Computational Complexity: 20082009
Lecturer 

Degrees 
Schedule B2 — Computer Science Schedule B2 — Mathematics and Computer Science 
Term 
Michaelmas Term 2008 (16 lectures) 
Overview
This course is an introduction to the theory of computational complexity and standard complexity classes. One of the most important insights to have emerged from Theoretical Computer Science is that computational problems can be classified according to how difficult they are to solve. This classification has shown that many computational problems are impossible to solve, and many more are impractical to solve in a reasonable amount of time. To classify problems in this way, one needs a rigorous model of computation, and a means of comparing problems of different kinds. This course introduces these ideas, and shows how they can be used.Learning outcomes
The course is designed to enable students to:
 State precisely what it means for a problem to be computable, and show that some problems are not computable.
 State precisely what it means to reduce one problem to another, and construct reductions for simple examples.
 Classify problems into appropriate complexity classes, including P, NP and PSPACE, and use this information effectively.
Synopsis
 [2 lectures] Turing machine and elements of computability. Models of computation. Multitape deterministic Turing machines. Decision problems.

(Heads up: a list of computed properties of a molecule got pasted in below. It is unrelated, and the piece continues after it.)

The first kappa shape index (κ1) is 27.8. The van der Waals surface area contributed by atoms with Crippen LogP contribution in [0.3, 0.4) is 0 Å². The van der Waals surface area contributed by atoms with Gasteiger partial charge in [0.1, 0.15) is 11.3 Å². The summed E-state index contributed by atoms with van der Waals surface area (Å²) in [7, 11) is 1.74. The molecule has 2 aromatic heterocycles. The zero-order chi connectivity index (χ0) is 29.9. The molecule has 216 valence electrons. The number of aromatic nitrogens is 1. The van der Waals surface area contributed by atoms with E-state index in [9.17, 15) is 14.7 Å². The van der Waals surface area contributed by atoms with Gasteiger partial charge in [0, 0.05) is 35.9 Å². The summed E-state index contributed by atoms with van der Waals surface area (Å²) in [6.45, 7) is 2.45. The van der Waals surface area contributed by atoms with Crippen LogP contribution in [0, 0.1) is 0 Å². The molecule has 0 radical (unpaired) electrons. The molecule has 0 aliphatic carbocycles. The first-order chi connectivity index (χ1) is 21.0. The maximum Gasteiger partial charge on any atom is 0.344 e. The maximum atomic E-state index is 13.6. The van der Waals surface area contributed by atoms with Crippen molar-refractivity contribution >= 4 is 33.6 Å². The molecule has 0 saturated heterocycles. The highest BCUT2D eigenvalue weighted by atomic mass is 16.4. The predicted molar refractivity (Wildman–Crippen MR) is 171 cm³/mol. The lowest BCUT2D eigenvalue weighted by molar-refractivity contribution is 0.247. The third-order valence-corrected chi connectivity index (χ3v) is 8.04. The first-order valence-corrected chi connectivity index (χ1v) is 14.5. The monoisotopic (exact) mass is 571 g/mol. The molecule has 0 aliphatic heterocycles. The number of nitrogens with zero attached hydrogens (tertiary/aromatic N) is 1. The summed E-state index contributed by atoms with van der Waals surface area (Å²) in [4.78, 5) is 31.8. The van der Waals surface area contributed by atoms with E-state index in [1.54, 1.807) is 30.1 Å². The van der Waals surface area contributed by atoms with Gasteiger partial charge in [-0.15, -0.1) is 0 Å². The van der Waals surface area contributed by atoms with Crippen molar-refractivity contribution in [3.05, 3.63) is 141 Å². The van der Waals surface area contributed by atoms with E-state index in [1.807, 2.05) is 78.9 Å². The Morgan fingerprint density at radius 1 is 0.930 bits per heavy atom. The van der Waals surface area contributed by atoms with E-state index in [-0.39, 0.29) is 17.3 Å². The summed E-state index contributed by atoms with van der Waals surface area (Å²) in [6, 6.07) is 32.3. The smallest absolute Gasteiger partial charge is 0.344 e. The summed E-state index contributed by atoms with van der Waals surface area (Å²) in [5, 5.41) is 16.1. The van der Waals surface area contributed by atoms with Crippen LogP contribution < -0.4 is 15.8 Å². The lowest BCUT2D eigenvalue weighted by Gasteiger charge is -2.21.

[3 lectures] Polynomial time. DTIME[t]. Linear Speedup Theorem. P. Polynomial reducibility. Polytime algorithms: 2satisfiability, 2colourability.
 [5 lectures] NP and NPcompleteness. Nondeterministic Turing machines. NTIME[t]. NP. Polynomial time verification. NPcompleteness. CookLevin Theorem. Polynomial transformations: 3satisfiability, clique, colourability, Hamilton cycle, partition problems. Pseudopolynomial time. Strong NPcompleteness. Knapsack. NPhardness.
 [2 lectures] Space complexity. DSPACE[s]. Linear Space Compression Theorem. PSPACE, NPSPACE. PSPACE = NPSPACE. PSPACEcompleteness. Quantified Boolean Formula problem is PSPACEcomplete. L, NL and NLcompleteness. NL=coNL.
 [2 lectures] Optimization and approximation. Combinatorial optimisation problems. Relative error. Binpacking problem. Polynomial and fully polynomial approximation schemes. Vertex cover, travelling salesman problem, minimum partition.
 [2 lectures] Other topics. Randomized Complexity. The classes BPP, RP, ZPP. Interactive proof systems: IP = PSPACE.
Syllabus
Turing machines, computability, decision problems, undecidability, time complexity, polynomial time algorithms, NP and NPcompleteness, standard time and space complexity classes, optimization problems and approximation algorithms.Reading list
Primary Text M Sipser, Introduction to the Theory of Computation, (First edition  PWS Publishing Company, January 1997, or second edition  Thomson Course Technology, 2005).
 I Wegener, Complexity Theory, Springer, 2005.
 C H Papadimitriou, Computational Complexity, AddisonWesley, 1994.
 S Arora and B Barak, Computational Complexity: A Modern Approach, preliminary version available online at princeton
 M R Garey and D S Johnson, Computers and Intractability: A Guide to the Theory of NPCompleteness, Freeman, 1979.
 T H Cormen, S Clifford, C E Leiserson and R L Rivest, Introduction to Algorithms, MIT Press, Second edition, 2001.
 Oded Goldreich, Computational Complexity, Cambridge University press.